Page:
Residential break-ins nearly double in central Ottawa
Police urge vigilance as downtown break-ins rise by 88 per cent
The number of residential break-ins in central Ottawa nearly doubled over the first half of 2016 compared to the same period last year, so police are warning residents and business owners to be vigilant with theft on the rise.
According to data obtained by Radio-Canada through access to information, between January 1 and June 20 of this year there were 212 residential break-ins reported in the Ottawa Police Service's Central Division, which covers the area bordered by Island Park Drive to the west, Aviation Parkway to the east and Riverside Drive to the south.
That's an 88 per cent increase over the same period in 2015, when 113 residential break-ins were reported for the same area.
"The investigators have looked at — statistic-wise — an increase in the central area," said Ottawa police spokesman Const. Chuck Benoit. "A lot of residential break and enters."
Break-ins increasing across Ottawa
The increase follows a city-wide trend, which saw a total of 1,315 residential break-ins reported to police in 2015, a jump of 11 per cent over the 1,187 incidents reported in 2014.
"That's awful. But it's kind of understandable for this area, sometimes," said Centretown resident Jenny Bruce.
"I do have friends that have experienced break-ins. I mostly find it's folks that are desperate for some quick cash," said Mandi Lunan, who also lives in Centretown.
"People are leaving windows open, mostly towards the basement and first level, as well as front doors unlocked. And these crimes are committed as an opportunity, so a lot of people are checking doors, checking windows, and when there is one that's found, they'll take that risk to enter the residence and steal items."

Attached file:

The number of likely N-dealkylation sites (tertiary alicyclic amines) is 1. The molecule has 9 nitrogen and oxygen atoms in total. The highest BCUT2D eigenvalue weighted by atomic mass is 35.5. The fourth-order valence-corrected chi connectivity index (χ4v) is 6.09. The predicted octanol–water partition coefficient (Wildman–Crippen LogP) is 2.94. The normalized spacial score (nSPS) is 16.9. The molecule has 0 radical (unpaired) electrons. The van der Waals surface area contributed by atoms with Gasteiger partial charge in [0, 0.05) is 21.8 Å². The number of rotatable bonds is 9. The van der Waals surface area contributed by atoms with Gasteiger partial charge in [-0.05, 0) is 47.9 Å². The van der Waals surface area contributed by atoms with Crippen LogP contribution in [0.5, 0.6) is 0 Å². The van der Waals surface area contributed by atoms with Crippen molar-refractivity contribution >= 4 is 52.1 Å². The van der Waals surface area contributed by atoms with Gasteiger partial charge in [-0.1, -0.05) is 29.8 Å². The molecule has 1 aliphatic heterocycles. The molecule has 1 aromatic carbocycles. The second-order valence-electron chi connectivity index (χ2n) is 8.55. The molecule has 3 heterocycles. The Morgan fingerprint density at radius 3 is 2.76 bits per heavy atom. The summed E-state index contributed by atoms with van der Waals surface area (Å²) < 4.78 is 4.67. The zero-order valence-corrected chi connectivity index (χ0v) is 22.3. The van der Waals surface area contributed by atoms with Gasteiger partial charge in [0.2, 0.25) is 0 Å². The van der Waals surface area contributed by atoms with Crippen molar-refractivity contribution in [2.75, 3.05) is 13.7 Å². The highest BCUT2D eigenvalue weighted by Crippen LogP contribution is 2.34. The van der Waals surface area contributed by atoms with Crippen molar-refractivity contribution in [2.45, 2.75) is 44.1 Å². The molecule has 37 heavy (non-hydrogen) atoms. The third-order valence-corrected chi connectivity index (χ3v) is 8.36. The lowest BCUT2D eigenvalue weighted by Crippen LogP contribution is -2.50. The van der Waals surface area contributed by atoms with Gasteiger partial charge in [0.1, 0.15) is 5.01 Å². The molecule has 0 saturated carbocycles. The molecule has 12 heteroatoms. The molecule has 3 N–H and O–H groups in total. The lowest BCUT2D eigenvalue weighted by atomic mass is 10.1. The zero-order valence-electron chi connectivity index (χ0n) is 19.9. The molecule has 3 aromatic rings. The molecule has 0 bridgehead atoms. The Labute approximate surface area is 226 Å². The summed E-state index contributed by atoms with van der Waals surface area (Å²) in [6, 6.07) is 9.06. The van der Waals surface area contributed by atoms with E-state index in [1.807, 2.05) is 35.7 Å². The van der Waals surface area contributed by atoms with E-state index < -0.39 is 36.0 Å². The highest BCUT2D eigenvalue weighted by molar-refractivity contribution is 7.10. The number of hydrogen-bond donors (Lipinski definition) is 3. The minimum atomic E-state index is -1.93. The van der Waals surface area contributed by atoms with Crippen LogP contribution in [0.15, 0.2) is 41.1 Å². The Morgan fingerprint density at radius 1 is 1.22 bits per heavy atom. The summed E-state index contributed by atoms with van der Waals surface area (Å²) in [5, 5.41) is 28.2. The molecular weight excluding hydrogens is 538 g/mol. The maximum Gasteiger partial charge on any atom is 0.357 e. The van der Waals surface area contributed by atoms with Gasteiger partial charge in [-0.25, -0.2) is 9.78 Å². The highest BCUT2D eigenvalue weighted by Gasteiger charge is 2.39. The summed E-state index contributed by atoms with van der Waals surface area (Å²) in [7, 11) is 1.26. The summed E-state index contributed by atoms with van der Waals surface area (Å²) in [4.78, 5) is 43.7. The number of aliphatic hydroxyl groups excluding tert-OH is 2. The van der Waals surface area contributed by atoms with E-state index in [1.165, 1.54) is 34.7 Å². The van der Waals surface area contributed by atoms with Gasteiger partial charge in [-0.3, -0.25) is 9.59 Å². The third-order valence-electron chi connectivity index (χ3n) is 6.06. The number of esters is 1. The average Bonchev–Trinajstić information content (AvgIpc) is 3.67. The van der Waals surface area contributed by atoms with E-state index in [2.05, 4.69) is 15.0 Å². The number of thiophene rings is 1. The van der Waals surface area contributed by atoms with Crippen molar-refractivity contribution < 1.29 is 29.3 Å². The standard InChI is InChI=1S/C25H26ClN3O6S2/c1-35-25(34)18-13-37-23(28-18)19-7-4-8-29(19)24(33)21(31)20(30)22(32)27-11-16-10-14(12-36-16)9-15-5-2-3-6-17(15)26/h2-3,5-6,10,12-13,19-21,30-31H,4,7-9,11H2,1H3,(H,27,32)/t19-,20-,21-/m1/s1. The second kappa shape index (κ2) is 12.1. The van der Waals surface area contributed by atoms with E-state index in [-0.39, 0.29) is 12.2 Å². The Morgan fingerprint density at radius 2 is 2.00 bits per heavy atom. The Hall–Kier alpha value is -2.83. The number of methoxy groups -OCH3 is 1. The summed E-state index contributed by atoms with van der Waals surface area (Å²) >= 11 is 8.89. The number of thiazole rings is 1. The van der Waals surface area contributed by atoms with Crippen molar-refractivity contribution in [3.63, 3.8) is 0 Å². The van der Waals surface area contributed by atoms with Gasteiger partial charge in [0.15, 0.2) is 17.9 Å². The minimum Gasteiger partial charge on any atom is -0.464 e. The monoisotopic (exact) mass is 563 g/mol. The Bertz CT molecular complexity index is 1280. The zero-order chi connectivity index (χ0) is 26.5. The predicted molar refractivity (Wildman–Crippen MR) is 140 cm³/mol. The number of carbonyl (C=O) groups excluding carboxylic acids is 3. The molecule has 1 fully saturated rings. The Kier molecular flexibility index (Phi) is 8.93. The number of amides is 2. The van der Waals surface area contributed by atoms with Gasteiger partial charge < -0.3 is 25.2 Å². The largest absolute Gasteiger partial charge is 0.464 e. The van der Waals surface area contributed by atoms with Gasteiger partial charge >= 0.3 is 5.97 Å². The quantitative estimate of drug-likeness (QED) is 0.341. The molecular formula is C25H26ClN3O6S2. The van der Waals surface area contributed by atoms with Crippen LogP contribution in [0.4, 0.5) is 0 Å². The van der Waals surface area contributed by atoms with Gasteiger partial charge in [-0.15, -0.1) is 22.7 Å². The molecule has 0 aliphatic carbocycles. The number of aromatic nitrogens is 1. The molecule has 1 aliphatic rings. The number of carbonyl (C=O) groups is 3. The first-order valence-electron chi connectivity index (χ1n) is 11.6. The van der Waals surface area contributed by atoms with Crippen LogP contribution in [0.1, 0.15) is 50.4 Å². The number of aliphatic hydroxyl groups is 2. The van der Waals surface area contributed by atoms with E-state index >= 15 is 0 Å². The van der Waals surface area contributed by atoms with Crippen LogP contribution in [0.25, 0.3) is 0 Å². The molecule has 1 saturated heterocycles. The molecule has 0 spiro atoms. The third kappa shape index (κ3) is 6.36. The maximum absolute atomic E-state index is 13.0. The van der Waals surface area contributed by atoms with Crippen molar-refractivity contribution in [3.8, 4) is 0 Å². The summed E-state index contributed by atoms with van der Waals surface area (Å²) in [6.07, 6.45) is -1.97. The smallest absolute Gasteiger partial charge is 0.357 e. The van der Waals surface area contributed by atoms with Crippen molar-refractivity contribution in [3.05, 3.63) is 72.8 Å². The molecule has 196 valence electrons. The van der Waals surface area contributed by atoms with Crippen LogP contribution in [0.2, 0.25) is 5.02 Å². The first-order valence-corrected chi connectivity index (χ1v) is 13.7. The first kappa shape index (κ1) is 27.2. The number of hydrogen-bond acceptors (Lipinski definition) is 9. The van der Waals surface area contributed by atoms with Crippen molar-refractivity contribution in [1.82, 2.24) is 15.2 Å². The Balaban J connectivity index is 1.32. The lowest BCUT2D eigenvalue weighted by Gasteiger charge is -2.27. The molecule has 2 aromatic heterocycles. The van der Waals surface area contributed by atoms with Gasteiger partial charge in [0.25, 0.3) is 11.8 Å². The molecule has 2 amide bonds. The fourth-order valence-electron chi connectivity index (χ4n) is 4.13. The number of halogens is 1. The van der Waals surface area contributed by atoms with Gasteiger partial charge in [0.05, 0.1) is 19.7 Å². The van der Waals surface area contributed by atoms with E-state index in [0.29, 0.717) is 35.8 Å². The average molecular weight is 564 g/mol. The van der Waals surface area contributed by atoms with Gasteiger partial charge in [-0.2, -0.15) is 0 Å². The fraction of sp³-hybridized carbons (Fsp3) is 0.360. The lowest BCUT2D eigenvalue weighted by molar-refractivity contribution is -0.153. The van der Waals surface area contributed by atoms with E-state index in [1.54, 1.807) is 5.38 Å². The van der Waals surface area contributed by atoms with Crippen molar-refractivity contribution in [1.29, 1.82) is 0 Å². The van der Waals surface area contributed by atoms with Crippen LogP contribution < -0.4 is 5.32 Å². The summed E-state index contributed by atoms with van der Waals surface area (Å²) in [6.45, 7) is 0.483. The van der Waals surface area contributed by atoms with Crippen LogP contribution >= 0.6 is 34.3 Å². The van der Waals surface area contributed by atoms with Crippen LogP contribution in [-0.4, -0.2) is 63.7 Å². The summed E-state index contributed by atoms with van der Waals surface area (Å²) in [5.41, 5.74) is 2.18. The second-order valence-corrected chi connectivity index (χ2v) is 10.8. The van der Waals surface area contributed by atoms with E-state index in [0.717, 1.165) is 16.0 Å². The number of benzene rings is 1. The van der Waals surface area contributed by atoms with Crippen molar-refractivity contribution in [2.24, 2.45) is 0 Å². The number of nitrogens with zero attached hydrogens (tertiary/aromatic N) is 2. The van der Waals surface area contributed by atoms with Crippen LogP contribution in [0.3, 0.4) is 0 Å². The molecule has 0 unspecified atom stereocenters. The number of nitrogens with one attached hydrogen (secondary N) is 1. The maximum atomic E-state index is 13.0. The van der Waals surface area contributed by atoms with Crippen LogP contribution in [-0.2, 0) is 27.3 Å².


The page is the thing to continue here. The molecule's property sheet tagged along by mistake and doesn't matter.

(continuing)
Thieves tend to target smaller items of large value, like wallets, purses, electronics, and jewelry, according to Benoit.
Businesses also targeted
It's not just homes that are being targeted.
Grant Burke, owner of Tall Tree Cycles on Wellington Street W., got a call from police and his alarm company earlier this month about a smash-and-grab at his store.
"There was glass all over the place," Burke said. "The door frame, the moulding had been torn off, the glass was lying out on the street. A couple bikes had been knocked down, and the cash drawer had been opened up."
"You own a business, this is a risk. You own a business on a busy street, you expect it less so. But we sell bikes. People expect you to have a lot of commerce going through the door," he said.
Ottawa still 'a very safe city'
With the recent rise in break-ins, Ottawa police want residents and business owners to take precautions to keep their properties safe.
"Ottawa is still a very safe city," said Benoit. "When people are able to have a more secure home — locking their doors, locking their windows, closing them at night — that prevents a lot of these opportunity crimes. So a lot of times it's not because of the area, it's just because of the lack of crime prevention towards themselves."